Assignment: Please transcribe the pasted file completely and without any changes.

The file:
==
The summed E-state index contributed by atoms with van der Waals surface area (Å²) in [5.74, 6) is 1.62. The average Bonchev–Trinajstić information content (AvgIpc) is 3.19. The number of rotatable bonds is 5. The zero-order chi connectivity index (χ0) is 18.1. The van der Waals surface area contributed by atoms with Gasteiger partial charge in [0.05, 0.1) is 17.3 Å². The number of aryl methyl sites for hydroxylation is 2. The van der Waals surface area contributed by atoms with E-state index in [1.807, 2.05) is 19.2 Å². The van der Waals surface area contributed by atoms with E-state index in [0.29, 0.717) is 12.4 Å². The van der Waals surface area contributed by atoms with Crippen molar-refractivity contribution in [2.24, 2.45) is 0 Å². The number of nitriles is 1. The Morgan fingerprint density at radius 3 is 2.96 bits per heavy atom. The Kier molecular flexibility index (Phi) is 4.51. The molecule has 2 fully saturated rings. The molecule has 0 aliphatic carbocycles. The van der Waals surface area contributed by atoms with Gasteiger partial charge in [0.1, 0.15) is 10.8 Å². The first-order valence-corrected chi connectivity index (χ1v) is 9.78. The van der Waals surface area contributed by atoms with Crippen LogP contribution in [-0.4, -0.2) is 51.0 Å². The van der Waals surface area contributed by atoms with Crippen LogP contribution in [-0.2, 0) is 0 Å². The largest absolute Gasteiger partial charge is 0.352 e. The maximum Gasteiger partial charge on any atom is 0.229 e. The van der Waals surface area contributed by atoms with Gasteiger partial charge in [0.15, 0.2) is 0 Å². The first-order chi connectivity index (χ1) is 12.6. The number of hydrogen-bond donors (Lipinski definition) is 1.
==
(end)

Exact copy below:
The summed E-state index contributed by atoms with van der Waals surface area (Å²) in [5.74, 6) is 1.62. The average Bonchev–Trinajstić information content (AvgIpc) is 3.19. The number of rotatable bonds is 5. The zero-order chi connectivity index (χ0) is 18.1. The van der Waals surface area contributed by atoms with Gasteiger partial charge in [0.05, 0.1) is 17.3 Å². The number of aryl methyl sites for hydroxylation is 2. The van der Waals surface area contributed by atoms with E-state index in [1.807, 2.05) is 19.2 Å². The van der Waals surface area contributed by atoms with E-state index in [0.29, 0.717) is 12.4 Å². The van der Waals surface area contributed by atoms with Crippen molar-refractivity contribution in [2.24, 2.45) is 0 Å². The number of nitriles is 1. The Morgan fingerprint density at radius 3 is 2.96 bits per heavy atom. The Kier molecular flexibility index (Phi) is 4.51. The molecule has 2 fully saturated rings. The molecule has 0 aliphatic carbocycles. The van der Waals surface area contributed by atoms with Gasteiger partial charge in [0.1, 0.15) is 10.8 Å². The first-order valence-corrected chi connectivity index (χ1v) is 9.78. The van der Waals surface area contributed by atoms with Crippen LogP contribution in [-0.4, -0.2) is 51.0 Å². The van der Waals surface area contributed by atoms with Crippen LogP contribution in [-0.2, 0) is 0 Å². The largest absolute Gasteiger partial charge is 0.352 e. The maximum Gasteiger partial charge on any atom is 0.229 e. The van der Waals surface area contributed by atoms with Gasteiger partial charge in [0.15, 0.2) is 0 Å². The first-order chi connectivity index (χ1) is 12.6. The number of hydrogen-bond donors (Lipinski definition) is 1.